The excessive use of chemicals in conventional cotton production has led to a great deal of environmental pollution. Organic cotton is grown using organic means without the use of chemical fertilizers, pesticides, and insecticides, therefore helping to improve the quality of the land, prevent water contamination, and conserve biodiversity.

Improved Health for Farmers

Like conventional coffee production, conventional cotton production also leads to poisoning, causing various health problems for cotton farmers. The problem of poisoning due to chemical insecticides and pesticides is so acute that thousands of poor farmers in developing countries end up losing their lives. Organic cotton production, on the other hand, ensures a healthy life for the farmers and their families.

Cost Savings for Organic Cotton Farmers

Studies carried out by the Centre for Sustainable Agriculture in Andhra Pradesh, India have shown that growing organic cotton is cheaper than growing Bt Cotton, since Bt Cotton is more prone to pest attacks.

Prevention of Suicides

Many times, failed crops in chemical cotton production results in farmers falling into extreme debts, since the input costs are so high. In the past few years, numerous farmers in India, especially in the states of Maharashtra and Andhra Pradesh, have resorted to suicide when the problem became too serious. The input costs for organic cotton production reduce over time, enabling farmers to remain debt-free even after a crop failure, thereby preventing anyone from resorting to drastic measures.

Textiles Hard To Export In Year

Textiles Hard To Export In Year

By the end of last September, exports of textiles and garments in Vietnam reached over 21 billion dollars, only completed 68% compared with the year plan.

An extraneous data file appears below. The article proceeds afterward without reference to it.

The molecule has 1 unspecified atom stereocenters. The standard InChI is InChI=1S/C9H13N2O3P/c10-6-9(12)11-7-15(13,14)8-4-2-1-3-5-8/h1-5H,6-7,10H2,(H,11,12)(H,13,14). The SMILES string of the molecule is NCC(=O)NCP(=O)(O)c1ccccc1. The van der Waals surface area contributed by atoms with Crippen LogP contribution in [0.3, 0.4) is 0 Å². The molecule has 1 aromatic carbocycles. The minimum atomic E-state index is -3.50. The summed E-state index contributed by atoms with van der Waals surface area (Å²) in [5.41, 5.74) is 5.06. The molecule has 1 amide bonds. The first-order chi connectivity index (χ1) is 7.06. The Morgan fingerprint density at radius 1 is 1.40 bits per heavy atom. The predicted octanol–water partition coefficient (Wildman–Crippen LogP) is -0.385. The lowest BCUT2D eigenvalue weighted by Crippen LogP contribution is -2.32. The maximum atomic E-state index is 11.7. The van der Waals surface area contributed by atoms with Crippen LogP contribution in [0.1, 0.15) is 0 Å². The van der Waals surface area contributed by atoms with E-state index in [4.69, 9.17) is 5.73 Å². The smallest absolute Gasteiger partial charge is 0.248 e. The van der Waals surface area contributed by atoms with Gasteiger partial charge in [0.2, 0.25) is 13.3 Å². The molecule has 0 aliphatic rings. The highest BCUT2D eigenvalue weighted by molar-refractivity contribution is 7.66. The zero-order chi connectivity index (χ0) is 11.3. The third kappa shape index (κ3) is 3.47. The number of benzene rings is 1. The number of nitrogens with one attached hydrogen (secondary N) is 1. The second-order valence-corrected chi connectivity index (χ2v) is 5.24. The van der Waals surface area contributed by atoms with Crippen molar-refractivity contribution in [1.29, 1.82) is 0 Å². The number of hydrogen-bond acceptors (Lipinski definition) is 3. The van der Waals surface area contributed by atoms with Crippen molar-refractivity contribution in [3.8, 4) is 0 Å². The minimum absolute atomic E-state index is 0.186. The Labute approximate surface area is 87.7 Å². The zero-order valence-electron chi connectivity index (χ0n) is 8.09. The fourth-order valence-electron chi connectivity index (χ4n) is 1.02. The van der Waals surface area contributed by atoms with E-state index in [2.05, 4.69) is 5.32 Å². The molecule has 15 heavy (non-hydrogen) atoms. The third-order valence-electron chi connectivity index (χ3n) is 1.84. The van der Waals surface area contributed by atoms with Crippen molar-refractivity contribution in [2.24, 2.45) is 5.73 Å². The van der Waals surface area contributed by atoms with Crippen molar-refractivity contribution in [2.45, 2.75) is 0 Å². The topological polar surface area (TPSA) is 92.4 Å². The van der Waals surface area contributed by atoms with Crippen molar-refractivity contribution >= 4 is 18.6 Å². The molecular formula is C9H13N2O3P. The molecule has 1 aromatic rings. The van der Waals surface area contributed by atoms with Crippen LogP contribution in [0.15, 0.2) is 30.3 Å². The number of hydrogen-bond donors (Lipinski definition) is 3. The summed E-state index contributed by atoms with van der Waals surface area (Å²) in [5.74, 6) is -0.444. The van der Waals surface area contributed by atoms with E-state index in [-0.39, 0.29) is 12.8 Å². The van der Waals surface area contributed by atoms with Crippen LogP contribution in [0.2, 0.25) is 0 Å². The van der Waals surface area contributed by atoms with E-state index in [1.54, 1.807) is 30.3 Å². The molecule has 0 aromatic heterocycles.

Textiles According to the Vietnam Textile and Garment Association, in September, the total export value of the whole industry reached more than $ 2.6 billion, down 7% compared to the month before. Generally for 9 months, total export turnover reached over 21 dollars, completed 68% of the plan year (29 billion dollars). Apron For Restaurant

According to the experts in the industry, the textiles export growth reached the lowest in 10 years. In addition to the impact of objective factors such as economies of some textile importers of Vietnam is in trouble, events Proposed referendum on United Kingdom membership of the European Union in the UK, one of the difficulties of the textile industry stemming from the policies keep Vietnam dong exchange rate stability against the other currencies, making commodities more expensive Vietnam compared with other suppliers, which reduces the competitiveness of products. Protective Uniform Workwear

Besides, the scarcity of orders is happening quite common in many businesses, some of orders of enterprises is only 70% compared to the same period last year.

Textile export target Vietnam this year set to reach between 28 and 29 billion, up 5% from last year, so the average 3 month last year, exports of Vietnam’s garment must be at least $ 2.5 billion. Short Sleeve Convict and Prisoner uniform for Men